Oops! Anti-Gun Politicians Accidentally Make "Shooting Fundraiser" a Huge Success
Representative Margaret Conditt (Butler County District 55) held a fundraiser at the Middletown Sportsmens Club on Saturday, May 12, 2012.
The plan was to invite a handful of supporters, spend a few hours shooting at targets, and raise a little money for her reelection campaign. But what actually happened took everyone by surprise.
Rather than hosting a typical fundraiser which would ordinarily draw a few dozen people, Rep. Conditt ended up hosting a major event that drew over 200 attendees and raised tens of thousands of dollars.
What happened? Rep. Conditt got an "accidental" assist from a group of anti-gun politicians and activists, including Ohio Representatives Ted Celeste and Tracy Maxwell Heard along with Toby Hoover of the Ohio Coalition Against Gun Violence and Brian Rothenberg from Progress Ohio.
During a recent press conference, these gun control advocates launched a partisan and personal attack against Rep. Conditt, calling her upcoming fundraiser "distasteful" and "offensive, linking it to the recent shooting at Chardon High School where a 17-year-old shot several students, killing three. They called out Conditt and urged her to cancel the fundraiser.
Shocked and insulted at being linked to a mass murderer, gun owners and sportsmen around Ohio responded immediately, flooding Conditt's campaign office with donations and requests to attend her event.
Denouncing the attack on Rep. Conditt, Buckeye Firearms Association (BFA) called for Celeste and Maxwell to apologize for their remarks. BFA also announced they would begin collecting donations for the candidate and pledged matching funds up to $1,000. They reached that goal within four hours of the announcement. Subsequent donations poured in from gun owners in Ohio and 16 other states, including donations from as far away as California.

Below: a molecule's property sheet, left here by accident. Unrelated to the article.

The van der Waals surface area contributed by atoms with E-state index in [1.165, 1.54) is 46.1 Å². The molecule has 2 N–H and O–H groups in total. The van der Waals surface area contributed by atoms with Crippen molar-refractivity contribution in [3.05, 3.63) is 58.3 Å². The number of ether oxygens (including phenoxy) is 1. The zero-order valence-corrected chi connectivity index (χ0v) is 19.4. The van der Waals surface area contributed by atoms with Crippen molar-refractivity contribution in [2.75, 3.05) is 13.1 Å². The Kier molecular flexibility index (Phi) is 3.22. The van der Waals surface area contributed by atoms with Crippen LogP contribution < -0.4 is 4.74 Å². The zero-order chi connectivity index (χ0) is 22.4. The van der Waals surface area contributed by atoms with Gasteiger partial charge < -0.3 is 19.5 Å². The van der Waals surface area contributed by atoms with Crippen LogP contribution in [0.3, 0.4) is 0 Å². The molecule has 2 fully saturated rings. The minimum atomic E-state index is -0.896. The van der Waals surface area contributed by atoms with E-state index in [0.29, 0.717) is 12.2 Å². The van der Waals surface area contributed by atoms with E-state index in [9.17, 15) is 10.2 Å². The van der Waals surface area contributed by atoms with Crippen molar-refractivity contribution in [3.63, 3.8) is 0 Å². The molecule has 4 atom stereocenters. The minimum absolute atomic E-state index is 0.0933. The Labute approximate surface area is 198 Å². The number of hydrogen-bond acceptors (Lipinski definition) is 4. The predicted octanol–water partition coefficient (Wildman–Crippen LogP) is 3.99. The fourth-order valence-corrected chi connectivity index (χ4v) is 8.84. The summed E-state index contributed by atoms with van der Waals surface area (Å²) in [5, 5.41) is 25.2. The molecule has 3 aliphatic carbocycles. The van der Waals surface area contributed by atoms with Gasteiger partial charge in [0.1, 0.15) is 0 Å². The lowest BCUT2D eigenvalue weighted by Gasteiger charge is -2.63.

Linda Walker, BFA Leader and NRA Board Member, along with Sean Maloney, BFA Minuteman and attorney in West Chester, presented a check to Conditt at the May 12 fundraiser totaling $3,231, including the matching funds.
While presenting the check, Walker said, "The attack on Margaret Conditt was just partisan grandstanding. Celeste, Heard, and the others who suggested that ordinary folks who own guns or want to spend a few hours at a range shooting at targets are somehow linked to a deranged mass murderer should be ashamed of themselves. It's vile and offensive."
For the record, shooting range fundraisers are not unusual. And despite what anti-gun activists might think, the shooting sports is one of the safest and most popular activities in the U.S. According to a 2010 study by the National Sporting Goods Association, 44.5 million people over the age of seven regularly participate in the shooting sports (including target shooting, hunting, and muzzleloading).
This makes shooting sports more popular than the vast majority of common sports activities, including bicycle riding, bowling, jogging, fishing, basketball, soccer, and tennis. In fact, the shooting sports are twice as popular as golf (21.9 million), over three times as popular as baseball (12.5 million), and nearly 5 times as popular as football (9.3 million).
When asked if she ever considered canceling the fundraiser, Rep. Conditt said, "No. Not for even one second." Addressing the standing room only crowd, she smiled and said, "I want to thank Ted Celeste and Tracy Maxwell Heard for helping to make this fundraiser such a huge success."